Friday, April 20, 2018
- Forecasts for warmer weather across the U.S. Northern Plains and rain across the drought-stricken hard red winter (HRW) growing area pressured wheat futures lower this week. CBOT May fell 9 cents to $4.63/bu, KCBT dropped 13 cents to $4.83/bu, and MGEX lost 17 cents to $6.00/bu. CBOT May corn finished down 10 cents at $3.76/bu and CBOT May soybeans closed 25 cents lower at $10.29/bu.
- Due to the drought in the Southern Hemisphere, unusually high demand for U.S. corn continues to support export basis for wheat, which has to compete for freight and elevation capacity. Slow farmer selling and weather-related logistical delays across the U.S. Northern Plains, and residual delays from the past month’s fog and high water on the Gulf tributary rivers are also supporting export basis through June. With drought conditions worsening across the its growing areas, HRW protein premiums continue to narrow.
- USDA’s weekly Export Sales Report included net wheat sales reductions of 66,900 metric tons (MT) for marketing year 2017/18. Sales were well below trade expectations of 100,000 to 350,000 MT. Total known outstanding sales and accumulated exports of all classes of wheat for 2017/18, through April 12, 2018, were 23.0 million metric tons (MMT), 17% behind last year’s year-to-date total. USDA expects 2017/18 U.S. wheat exports to reach 25.2 MMT.
- On April 16, USDA rated 31% of the winter wheat crop in good to excellent condition, up slightly from last week, and 37% of winter wheat in poor or very poor condition. USDA reported 9% of winter wheat has headed, in line with the 5-year average. U.S. spring wheat planting is 3% complete, compared to the 5-year average of 15% on the same date. USDA noted planting in Minnesota, Montana and North Dakota has not started.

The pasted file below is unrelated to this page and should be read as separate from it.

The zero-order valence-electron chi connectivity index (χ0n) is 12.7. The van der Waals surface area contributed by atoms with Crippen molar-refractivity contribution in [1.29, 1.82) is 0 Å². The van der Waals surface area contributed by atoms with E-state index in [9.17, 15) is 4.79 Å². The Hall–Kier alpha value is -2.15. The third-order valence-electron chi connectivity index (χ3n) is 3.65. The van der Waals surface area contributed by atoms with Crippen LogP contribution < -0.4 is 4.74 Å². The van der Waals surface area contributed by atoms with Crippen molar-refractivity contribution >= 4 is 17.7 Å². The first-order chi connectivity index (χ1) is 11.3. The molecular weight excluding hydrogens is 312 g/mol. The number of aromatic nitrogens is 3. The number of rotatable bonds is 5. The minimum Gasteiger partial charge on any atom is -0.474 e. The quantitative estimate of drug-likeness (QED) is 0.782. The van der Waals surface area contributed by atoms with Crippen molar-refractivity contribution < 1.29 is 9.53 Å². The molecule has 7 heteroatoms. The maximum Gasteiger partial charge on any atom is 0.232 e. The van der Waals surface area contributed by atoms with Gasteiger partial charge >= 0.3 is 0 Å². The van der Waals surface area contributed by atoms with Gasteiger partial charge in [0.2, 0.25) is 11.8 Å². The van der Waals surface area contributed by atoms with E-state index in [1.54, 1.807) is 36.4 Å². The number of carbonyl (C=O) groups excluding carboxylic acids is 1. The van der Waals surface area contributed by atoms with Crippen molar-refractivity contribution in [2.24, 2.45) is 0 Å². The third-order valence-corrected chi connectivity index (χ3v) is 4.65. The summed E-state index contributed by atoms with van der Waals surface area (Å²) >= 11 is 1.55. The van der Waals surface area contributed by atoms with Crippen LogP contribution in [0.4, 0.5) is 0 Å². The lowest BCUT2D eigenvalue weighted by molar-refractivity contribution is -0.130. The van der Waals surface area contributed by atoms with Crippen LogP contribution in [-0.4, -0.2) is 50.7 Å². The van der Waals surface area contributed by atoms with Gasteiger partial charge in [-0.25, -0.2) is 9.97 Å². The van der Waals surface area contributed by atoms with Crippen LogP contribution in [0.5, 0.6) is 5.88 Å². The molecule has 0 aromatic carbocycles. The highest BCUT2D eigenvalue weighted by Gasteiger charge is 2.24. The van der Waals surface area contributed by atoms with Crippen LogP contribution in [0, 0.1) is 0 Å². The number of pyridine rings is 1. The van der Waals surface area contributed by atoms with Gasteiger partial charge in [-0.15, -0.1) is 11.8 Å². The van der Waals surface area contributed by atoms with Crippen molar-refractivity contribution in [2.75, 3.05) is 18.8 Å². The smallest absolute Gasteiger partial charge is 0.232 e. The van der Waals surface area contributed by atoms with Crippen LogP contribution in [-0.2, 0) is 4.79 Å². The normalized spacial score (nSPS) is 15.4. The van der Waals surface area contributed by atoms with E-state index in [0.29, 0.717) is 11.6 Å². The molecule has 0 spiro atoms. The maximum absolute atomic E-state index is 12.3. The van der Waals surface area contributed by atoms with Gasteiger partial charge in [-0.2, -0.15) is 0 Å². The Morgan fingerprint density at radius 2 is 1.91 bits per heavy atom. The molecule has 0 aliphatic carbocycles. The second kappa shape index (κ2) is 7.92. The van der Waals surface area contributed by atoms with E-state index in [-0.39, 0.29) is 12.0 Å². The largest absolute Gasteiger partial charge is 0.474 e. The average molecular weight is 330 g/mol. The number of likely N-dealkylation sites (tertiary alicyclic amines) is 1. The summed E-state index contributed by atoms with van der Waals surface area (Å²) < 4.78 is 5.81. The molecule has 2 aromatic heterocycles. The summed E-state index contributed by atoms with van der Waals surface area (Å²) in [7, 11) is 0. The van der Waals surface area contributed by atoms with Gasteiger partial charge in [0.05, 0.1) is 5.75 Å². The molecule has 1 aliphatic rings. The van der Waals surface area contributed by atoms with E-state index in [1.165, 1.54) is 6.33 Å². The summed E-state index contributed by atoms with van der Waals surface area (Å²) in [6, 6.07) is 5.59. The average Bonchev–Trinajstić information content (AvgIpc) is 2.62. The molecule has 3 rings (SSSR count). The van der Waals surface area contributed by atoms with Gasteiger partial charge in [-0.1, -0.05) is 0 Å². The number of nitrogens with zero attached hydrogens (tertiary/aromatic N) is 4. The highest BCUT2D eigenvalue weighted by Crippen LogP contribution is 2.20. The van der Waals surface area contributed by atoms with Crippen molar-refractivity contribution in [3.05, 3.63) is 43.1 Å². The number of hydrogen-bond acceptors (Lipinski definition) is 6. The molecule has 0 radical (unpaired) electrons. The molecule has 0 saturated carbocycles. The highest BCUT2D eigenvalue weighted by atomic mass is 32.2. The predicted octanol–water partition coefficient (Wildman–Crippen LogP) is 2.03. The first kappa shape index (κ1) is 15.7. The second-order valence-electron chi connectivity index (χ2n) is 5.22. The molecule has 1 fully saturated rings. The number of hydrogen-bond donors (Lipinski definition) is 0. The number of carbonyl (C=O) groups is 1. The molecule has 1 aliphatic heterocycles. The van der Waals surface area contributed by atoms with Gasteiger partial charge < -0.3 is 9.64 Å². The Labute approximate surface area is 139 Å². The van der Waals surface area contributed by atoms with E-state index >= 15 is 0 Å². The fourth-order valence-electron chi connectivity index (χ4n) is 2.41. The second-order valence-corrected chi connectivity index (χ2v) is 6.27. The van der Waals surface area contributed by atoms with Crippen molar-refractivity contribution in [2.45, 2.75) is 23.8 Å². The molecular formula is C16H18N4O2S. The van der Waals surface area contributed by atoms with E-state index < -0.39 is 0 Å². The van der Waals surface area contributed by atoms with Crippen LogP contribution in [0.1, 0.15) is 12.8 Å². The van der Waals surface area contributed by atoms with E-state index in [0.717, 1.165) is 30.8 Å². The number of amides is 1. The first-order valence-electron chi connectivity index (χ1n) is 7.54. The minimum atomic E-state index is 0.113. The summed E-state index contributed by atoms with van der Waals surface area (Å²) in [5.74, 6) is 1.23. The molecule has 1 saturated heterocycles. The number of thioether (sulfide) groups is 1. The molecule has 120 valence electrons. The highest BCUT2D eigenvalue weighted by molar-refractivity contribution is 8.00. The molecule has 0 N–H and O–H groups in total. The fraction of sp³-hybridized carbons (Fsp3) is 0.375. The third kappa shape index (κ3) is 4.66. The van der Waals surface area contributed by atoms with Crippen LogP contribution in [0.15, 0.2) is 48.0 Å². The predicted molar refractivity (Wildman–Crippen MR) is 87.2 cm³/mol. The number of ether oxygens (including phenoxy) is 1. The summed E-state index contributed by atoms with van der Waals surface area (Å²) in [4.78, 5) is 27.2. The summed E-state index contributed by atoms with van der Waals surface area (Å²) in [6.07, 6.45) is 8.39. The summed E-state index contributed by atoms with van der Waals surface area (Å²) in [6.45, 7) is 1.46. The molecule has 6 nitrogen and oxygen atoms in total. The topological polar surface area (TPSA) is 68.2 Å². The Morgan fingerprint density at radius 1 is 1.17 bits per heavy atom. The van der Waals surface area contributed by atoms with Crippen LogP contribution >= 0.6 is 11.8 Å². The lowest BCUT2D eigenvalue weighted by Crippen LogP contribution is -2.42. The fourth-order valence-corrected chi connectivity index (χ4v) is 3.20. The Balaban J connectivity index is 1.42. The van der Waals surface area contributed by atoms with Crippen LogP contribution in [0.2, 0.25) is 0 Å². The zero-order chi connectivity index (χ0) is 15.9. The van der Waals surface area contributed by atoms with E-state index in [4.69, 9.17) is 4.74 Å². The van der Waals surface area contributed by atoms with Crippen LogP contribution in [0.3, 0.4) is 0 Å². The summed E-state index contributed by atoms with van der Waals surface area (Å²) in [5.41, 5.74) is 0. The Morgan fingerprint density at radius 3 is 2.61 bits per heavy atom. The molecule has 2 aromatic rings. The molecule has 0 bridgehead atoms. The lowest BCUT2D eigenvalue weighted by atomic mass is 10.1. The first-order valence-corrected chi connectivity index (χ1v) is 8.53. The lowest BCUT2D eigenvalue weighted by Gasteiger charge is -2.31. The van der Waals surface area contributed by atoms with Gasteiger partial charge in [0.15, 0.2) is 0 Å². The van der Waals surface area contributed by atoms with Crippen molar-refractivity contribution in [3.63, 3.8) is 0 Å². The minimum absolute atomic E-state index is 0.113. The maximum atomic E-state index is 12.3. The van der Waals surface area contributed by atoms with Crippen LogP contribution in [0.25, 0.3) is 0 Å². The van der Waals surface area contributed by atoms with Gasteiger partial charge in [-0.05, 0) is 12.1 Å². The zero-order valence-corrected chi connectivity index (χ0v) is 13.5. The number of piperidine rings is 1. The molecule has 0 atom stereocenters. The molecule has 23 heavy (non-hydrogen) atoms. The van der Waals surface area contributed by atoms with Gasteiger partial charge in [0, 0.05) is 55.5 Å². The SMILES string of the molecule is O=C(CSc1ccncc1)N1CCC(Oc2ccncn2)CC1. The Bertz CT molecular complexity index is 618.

- The April 19 Drought Monitor reported heavy snow fell across the U.S. Northern Plains, providing beneficial moisture, but further delaying spring wheat planting. The storms forecasted for last week largely missed the drought-stricken HRW growing region. Instead, dry, windy conditions worsened drought conditions and pushed wildfires across western Oklahoma and neighboring states. Topsoil moisture was rated 72% short to very short in Kansas and Oklahoma, and 66% and 61% short to very short in Texas and Colorado, respectively. Forecasts call for warmer weather next week, which will help thaw frozen fields in the U.S. Northern Plains. There is also a chance for some drought-stricken areas to receive much needed rain.
- USDA Agricultural Attaché offices provided preliminary forecasts for 2018/19 wheat production from the following countries: Ukraine at 26.6 MMT, down from 27.0 MMT in 2017/18; Canada at 29.9 MMT, in line with the previous year; European Union (EU) at 151 MMT, down slightly year over year; Kazakhstan at 14.0 MMT, down from 14.8 MMT in 2017/18; and Australia at 24.0 MMT, up from 21.5 MMT in 2017/18.
- Reuters reported spring wheat planting in Ukraine is 38% complete, up from 15% complete last week, but significantly behind last year’s pace of 92% completion on the same date. Ukrainian farmers are expected to plant 450,000 acres (182,000 hectares) of spring wheat in 2018/19, down 5% from last year, if realized.
- FranceAgriMer rated 78% of French common wheat in good to excellent condition, unchanged from the week prior.
Baltic and U.S. Dollar Indices
- The Baltic Index climbed to 1201, up from 1014 last week.
- The Dollar Index rose slightly to 90.12 from 89.80 last week.
Source: U.S. Wheat Associates Price Report